February 27, 2021

I.M.F. Chief to Face French Investigation

The ruling by the Court of Justice of the Republic, which oversees the actions of French ministers, means that Ms. Lagarde may have to gird for a possibly lengthy legal process to defend against the criminal charge.

But legal experts said it was unlikely to interfere with her management of the fund, which was aware before her appointment that an investigation could be called.

“She should be able to continue her duties with no problem because the I.M.F. was made aware of this potential investigation when she submitted her candidature, and they voted for her nonetheless,” said Christopher Mesnooh, a partner specializing in international business law at Field Fisher Waterhouse in Paris.

The International Monetary Fund’s board said in a statement it was “confident” that Ms. Lagarde “will be able to effectively carry out her duties.”

Ms. Lagarde ushered in a new era at the I.M.F. in June, becoming the first woman to take on one of the world’s top positions in finance after Dominique Strauss-Kahn stepped down to deal with allegations that he sexually assaulted a hotel maid in New York.

Her contract contains a section on conduct and ethics that requires her to “strive to avoid even the appearance of impropriety.” Given that she was up front about the matter when applying for the I.M.F. job, “no one could come back and say now you have to take leave or resign — that would be indefensible,” Mr. Mesnooh said.

At issue in the French court case is whether Ms. Lagarde abused her authority as finance minister in a long-running legal soap opera.

In 2007, she ordered that a dispute between Bernard Tapie, a flamboyant French businessman and a friend of President Nicolas Sarkozy, and Crédit Lyonnais, a state-owned bank, be referred to an arbitration panel. The panel ultimately awarded Mr. Tapie a settlement of about $580 million, including interest.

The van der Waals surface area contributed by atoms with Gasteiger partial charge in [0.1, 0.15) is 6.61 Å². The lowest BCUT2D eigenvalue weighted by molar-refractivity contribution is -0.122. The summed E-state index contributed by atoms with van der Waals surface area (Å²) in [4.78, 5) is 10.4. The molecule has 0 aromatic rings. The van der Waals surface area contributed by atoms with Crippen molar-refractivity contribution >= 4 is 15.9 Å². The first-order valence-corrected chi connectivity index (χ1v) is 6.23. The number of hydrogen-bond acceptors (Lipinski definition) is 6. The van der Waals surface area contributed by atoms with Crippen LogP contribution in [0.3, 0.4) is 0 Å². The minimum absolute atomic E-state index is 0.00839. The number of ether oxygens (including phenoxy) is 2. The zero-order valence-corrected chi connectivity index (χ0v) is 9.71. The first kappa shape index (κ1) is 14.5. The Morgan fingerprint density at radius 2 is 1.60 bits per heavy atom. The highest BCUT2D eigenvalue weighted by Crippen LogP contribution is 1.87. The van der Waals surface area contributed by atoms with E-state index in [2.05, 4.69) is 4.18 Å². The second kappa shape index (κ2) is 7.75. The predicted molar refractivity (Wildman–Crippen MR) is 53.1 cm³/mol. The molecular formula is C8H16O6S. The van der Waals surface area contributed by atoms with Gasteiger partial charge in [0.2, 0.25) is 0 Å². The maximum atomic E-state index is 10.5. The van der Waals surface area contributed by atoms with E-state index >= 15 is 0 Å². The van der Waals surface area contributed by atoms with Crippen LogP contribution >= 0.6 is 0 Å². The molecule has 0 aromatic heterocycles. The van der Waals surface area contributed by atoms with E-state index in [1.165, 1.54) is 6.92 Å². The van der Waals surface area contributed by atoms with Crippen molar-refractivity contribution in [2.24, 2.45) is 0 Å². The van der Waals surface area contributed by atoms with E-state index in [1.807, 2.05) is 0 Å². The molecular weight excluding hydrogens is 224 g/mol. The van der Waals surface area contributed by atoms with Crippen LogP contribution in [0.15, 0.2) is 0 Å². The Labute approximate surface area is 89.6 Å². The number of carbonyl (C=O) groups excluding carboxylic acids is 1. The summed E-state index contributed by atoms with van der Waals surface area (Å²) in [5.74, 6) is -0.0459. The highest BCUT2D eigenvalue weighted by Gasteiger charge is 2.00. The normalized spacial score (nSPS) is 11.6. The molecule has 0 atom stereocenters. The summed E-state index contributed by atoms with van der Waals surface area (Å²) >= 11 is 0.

Mr. Tapie, a former head of the Adidas sports empire and a former Socialist minister who changed political loyalties to support Mr. Sarkozy’s 2007 presidential campaign, accused Crédit Lyonnais in 1993 of bilking him when it oversaw the sale of his stake in Adidas.

The scandal-ridden bank was effectively put into state hands, and when Mr. Strauss-Kahn was finance minister in 1999, he ruled that the state was responsible for dealing with Mr. Tapie’s claim.

But it was Mr. Sarkozy who later suggested that the finance ministry, which by then was headed by Ms. Lagarde, move the case to arbitration.

Ms. Lagarde has defended her role numerous times in the case, at one point declaring the allegations to be a smear campaign and vowing that she acted with “rigor and transparency” to keep the dispute from increasing costs to taxpayers.

The case could drag on for months if not years, legal experts said, as investigators pore through documents. The charge comes with a theoretical penalty of 75,000 euros and five years in prison.

Article source: http://feeds.nytimes.com/click.phdo?i=70e49b02a9dbbe95f2d43080c6bf4d1e

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